Nikon D600 In-Depth Review
The Nikon D600 is a very nimble and responsive camera with a wealth of external controls that put just about any shooting control you're ever likely to need a button-press away. You'll undoubtedly need to spend some time at the outset, however, configuring the camera's vast array of custom settings to your liking. Whether navigating through menu screens or using the command dials to change shooting parameters, you're never far off from being ready to capture an image. From power-on to first exposure with the camera in MF mode occurs in just under 0.3 seconds (approx) which is as good as instant, for any practical purpose.
Cycling among the 39 AF-area points can be done easily and quickly by 'feel' with the camera held to your eye in the shooting position. It should be noted, however, that the actual coverage of the D600's AF area is notably less than that of the D800, as we'll demonstrate further down this page.
Another area in which the D600 lags behind the D800 is its AF sensitivity in poor light. The D800 is rated for accurate focus in light as low as EV-2, which is approximately equivalent to moonlight. In use, we've found this to be true. The D600 is rated down to EV-1, and in normal use, with a 50mm F1.4 prime mounted, we've found that indeed, the D800 is the better tool in low light. But when shooting low-contrast targets at EV levels between 0-1, the difference between the two cameras is only noticeable at the point where we could barely perceive our subject in their viewfinders. The Canon EOS 6D has an AF system rated down to -3EV, and we will perform more in-depth comparisons between this and the D600 when the 6D becomes available.
In good light, the D600's AF system proved very capable in all of the environments in which we used it. In the hundreds of frames that we've shot with the camera, including images taken at night and in very poor interior lighting, only a handful are anything other than totally sharp. As usual, if you're working in marginal light the central AF point is your best bet, but in normal everyday shooting, the D600's AF system is very capable.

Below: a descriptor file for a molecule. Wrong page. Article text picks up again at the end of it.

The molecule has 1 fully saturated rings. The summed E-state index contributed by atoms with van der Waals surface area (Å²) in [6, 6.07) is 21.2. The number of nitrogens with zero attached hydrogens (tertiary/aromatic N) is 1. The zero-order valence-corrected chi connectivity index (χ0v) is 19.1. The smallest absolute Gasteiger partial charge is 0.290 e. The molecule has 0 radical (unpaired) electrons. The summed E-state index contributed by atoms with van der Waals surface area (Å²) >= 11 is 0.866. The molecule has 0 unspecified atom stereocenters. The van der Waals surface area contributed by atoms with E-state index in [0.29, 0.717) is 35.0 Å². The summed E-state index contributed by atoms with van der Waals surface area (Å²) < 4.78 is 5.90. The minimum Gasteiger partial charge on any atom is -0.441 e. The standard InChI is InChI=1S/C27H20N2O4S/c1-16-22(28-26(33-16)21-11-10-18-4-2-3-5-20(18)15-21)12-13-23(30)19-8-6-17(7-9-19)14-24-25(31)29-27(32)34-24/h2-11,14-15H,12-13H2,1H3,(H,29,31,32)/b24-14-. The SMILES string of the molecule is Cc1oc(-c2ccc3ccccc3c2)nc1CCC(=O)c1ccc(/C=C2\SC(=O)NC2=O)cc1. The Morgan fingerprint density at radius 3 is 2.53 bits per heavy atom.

Continuous Shooting and Buffering
The D600 features dual SD card slots. You can specify either card slot as a primary storage source, with the remaining slot configured as overflow (default) or duplicate storage. When shooting in RAW+JPEG mode, you can also record raw files to card slot 1, with JPEGs recorded to slot 2.
As you'll see in the tables that follow, the number of images you can shoot with the D600 before filling its buffer varies according to the image quality settings. Crucially, you can still shoot single images as well as access all of the camera menus and shooting options while data is being written to the card. The D600 offers two drive modes; Continuous Hi and Continuous Lo. With a 5.5 fps speed in 'Hi' mode, the D600 bests the frame rate of the higher-resolution D800, falling just shy of the top speed of the 16MP D7000.
You can shoot the D600 in either a full-frame (FX) or 1.5x crop factor (DX) mode. Shooting in DX mode may be attractive for those who want significantly higher burst capacity and faster buffer-full rates, as you can see in the tables below.For the timing tests below we used a Sandisk Extreme Pro 64GB Class 10 SD card (95MB/s). Active D-Lighting and lens distortion correction were disabled. Raw file output was set to the camera's default 14-bit, lossless compression settings.
FX Mode: Continuous Hi
|Frame rate||5.5 fps||5.5 fps||5.5 fps|
|Burst capacity||30 images||15 images||13 images|
|Buffer full rate||2.2 fps||1.5 fps max||.85 fps|
|Write complete||25 sec.||14 sec.||17 sec.|
DX mode: Continuous Hi
|Frame rate||5.5 fps||5.5 fps||5.5 fps|
|Burst capacity||100 images||30 images||20 images|
|Buffer full rate||4 fps||2 fps||1.5 fps max|
|Write complete||1 min, 8 sec.||27 sec.||16 sec.|
Frame rates are consistent regardless of image quality or crop mode. The smaller DX format image files do allow for substantially higher burst capacity and increased frame rates once the camera buffer is full.
Continuous Lo at 3 fps: FX mode
The D600 gives you the option of specifying the maximum frame rate when the camera dial is set to Continuous Lo drive mode. It can be set between 1 and 5 fps ,topping out just shy of the rate for Continuous Hi. The table below shows results at the camera's default setting of 3 fps.
|Frame rate||3.0 fps||3.0 fps||3.0 fps|
|Burst capacity||100 images||20 images||16 images|
|Buffer full rate||2.2 fps||1.5 fps max||.83 fps|
|Write complete||1 min, 8 sec.||19 sec.||20 sec.|
As you can see, the only real benefit of shooting at a slower frame rate is that it allows longer shooting bursts at maximum speed.